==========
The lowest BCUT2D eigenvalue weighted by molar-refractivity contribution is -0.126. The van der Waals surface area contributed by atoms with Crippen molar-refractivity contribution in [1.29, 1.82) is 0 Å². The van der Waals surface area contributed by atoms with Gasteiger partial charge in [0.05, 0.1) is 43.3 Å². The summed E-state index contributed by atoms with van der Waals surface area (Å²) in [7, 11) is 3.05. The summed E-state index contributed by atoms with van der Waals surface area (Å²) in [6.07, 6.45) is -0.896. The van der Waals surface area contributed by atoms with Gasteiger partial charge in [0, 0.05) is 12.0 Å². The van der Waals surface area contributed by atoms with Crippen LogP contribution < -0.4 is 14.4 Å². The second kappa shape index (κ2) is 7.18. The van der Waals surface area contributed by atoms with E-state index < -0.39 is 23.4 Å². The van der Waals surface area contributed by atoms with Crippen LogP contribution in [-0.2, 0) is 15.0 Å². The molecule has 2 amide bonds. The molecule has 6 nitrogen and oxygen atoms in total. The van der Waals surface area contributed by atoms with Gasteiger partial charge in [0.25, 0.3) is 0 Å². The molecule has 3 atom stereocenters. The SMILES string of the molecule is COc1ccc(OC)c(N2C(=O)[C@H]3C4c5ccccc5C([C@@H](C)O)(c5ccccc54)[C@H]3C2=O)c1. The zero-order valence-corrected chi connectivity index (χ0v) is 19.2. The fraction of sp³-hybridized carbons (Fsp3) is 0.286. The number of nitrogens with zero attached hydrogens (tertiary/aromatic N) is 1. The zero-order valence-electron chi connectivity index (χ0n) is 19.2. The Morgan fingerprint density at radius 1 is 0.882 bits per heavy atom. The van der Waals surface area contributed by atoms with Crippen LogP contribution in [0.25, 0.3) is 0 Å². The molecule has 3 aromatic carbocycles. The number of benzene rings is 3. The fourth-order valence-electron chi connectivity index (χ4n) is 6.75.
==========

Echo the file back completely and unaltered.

The lowest BCUT2D eigenvalue weighted by molar-refractivity contribution is -0.126. The van der Waals surface area contributed by atoms with Crippen molar-refractivity contribution in [1.29, 1.82) is 0 Å². The van der Waals surface area contributed by atoms with Gasteiger partial charge in [0.05, 0.1) is 43.3 Å². The summed E-state index contributed by atoms with van der Waals surface area (Å²) in [7, 11) is 3.05. The summed E-state index contributed by atoms with van der Waals surface area (Å²) in [6.07, 6.45) is -0.896. The van der Waals surface area contributed by atoms with Gasteiger partial charge in [0, 0.05) is 12.0 Å². The van der Waals surface area contributed by atoms with Crippen LogP contribution < -0.4 is 14.4 Å². The second kappa shape index (κ2) is 7.18. The van der Waals surface area contributed by atoms with E-state index < -0.39 is 23.4 Å². The van der Waals surface area contributed by atoms with Crippen LogP contribution in [-0.2, 0) is 15.0 Å². The molecule has 2 amide bonds. The molecule has 6 nitrogen and oxygen atoms in total. The van der Waals surface area contributed by atoms with Gasteiger partial charge in [0.25, 0.3) is 0 Å². The molecule has 3 atom stereocenters. The SMILES string of the molecule is COc1ccc(OC)c(N2C(=O)[C@H]3C4c5ccccc5C([C@@H](C)O)(c5ccccc54)[C@H]3C2=O)c1. The zero-order valence-corrected chi connectivity index (χ0v) is 19.2. The fraction of sp³-hybridized carbons (Fsp3) is 0.286. The number of nitrogens with zero attached hydrogens (tertiary/aromatic N) is 1. The zero-order valence-electron chi connectivity index (χ0n) is 19.2. The Morgan fingerprint density at radius 1 is 0.882 bits per heavy atom. The van der Waals surface area contributed by atoms with Crippen LogP contribution in [0.25, 0.3) is 0 Å². The molecule has 3 aromatic carbocycles. The number of benzene rings is 3. The fourth-order valence-electron chi connectivity index (χ4n) is 6.75.